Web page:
Meadow Habitat


Arapaho NWR's meadow habitat includes 2,683 acres of grasslands and irrigated wet meadows.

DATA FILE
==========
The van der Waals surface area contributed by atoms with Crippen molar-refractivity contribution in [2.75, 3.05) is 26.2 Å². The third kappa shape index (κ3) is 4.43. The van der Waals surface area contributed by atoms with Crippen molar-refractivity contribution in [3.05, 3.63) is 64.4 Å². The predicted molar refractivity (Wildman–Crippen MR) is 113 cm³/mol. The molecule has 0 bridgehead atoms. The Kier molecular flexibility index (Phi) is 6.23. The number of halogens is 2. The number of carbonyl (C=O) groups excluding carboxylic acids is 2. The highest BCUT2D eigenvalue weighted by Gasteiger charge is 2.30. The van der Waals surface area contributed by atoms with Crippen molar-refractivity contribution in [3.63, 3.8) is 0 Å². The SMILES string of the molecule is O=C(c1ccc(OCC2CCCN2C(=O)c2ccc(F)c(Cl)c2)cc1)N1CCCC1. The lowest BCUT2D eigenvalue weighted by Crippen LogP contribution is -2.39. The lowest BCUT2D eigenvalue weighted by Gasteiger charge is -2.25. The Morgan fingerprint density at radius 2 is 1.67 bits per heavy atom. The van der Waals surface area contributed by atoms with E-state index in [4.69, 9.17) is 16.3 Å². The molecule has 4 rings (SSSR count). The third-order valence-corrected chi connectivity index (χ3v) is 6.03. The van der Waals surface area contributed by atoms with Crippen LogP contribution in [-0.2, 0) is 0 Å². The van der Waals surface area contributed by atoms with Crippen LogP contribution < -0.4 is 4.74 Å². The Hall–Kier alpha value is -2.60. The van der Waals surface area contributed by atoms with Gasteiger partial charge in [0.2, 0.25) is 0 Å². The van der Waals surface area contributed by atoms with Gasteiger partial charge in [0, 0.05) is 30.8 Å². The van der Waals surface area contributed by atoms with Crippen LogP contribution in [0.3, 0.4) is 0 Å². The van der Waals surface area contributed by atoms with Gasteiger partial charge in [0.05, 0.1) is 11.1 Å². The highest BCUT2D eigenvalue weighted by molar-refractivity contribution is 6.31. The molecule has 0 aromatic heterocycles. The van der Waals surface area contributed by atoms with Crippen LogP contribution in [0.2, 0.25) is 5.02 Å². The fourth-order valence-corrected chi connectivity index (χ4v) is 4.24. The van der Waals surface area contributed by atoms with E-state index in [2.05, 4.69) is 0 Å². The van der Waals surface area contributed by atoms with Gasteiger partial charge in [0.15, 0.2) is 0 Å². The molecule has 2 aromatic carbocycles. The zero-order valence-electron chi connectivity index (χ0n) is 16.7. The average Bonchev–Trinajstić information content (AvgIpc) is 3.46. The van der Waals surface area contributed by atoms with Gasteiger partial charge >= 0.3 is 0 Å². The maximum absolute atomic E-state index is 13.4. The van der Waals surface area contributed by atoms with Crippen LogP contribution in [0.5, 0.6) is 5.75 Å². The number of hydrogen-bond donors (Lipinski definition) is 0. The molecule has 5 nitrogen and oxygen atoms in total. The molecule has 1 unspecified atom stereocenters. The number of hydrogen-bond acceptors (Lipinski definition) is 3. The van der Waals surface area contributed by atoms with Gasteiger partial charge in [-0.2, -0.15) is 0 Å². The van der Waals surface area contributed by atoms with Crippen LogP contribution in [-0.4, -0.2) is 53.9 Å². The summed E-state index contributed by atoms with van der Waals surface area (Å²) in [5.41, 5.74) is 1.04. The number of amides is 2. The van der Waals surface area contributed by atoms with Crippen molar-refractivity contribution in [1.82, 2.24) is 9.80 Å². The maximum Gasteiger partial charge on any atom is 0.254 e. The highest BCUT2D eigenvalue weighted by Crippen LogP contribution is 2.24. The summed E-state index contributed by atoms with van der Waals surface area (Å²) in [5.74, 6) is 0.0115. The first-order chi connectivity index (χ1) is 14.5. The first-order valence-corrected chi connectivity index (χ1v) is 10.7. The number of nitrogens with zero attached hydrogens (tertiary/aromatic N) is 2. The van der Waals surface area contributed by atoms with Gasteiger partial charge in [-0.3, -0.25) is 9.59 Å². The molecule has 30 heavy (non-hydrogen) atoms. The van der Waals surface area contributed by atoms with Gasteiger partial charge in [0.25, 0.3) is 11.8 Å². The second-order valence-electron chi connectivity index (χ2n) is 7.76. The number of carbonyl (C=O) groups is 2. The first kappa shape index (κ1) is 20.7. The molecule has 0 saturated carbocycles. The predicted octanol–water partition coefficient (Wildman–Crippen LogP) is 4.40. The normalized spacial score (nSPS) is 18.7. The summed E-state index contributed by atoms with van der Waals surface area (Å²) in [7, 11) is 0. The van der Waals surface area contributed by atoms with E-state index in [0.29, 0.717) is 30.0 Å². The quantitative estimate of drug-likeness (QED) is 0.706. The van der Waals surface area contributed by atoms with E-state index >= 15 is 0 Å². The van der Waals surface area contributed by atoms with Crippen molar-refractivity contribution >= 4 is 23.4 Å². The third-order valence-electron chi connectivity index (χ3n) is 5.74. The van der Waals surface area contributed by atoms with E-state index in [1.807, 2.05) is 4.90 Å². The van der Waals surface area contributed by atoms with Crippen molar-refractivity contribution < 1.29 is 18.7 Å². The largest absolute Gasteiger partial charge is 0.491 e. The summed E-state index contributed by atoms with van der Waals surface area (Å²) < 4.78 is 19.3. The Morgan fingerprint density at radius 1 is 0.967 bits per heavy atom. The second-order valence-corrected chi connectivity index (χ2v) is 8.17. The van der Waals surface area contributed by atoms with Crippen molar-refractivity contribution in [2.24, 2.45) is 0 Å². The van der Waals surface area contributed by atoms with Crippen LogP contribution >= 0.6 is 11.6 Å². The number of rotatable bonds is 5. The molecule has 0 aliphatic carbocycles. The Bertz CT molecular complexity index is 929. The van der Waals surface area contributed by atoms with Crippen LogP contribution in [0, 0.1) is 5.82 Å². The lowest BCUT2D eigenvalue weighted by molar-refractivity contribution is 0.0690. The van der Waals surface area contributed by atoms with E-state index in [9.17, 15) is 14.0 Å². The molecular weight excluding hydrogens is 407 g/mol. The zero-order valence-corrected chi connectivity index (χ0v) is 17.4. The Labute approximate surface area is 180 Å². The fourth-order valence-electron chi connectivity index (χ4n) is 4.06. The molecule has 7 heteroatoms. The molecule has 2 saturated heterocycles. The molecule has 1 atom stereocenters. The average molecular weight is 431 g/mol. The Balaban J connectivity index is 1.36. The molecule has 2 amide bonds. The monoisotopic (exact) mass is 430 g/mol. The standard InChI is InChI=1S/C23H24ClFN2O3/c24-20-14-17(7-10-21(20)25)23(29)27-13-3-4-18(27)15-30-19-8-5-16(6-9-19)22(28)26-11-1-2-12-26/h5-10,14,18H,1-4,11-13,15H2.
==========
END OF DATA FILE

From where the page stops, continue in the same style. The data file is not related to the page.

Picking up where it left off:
These fields provide the majority of the nesting habitat for waterfowl, shorebirds, and songbirds. Water is diverted from the Illinois River and directed through a complex series of ditches to irrigate meadows and fill ponds. Meadow habitats represent common feeding, resting, and loafing areas for birds and mammals on the Refuge. Vegetation includes a combination of sedges, rushes, grass species and forbs. Cattle grazing is a management tool used on the Refuge’s meadow lands to reduce the dead vegetation and improve nesting and foraging habitat for a variety of animals. Wildlife species that use the meadow habitat include waterfowl such as northern pintail, northern shoveler, gadwall, and green-winged teal. Greater sage-grouse broods use these areas to forage for high-protein invertebrates and forbs. Excellent nesting habitat is provided for snipe broods and other grassland nesting songbirds. A variety of mice, voles and shrews make their home here and offer an abundant food source for coyotes, owls, and hawks. In all seasons, irrigated meadows offer prime forage for elk, mule and white-tailed deer.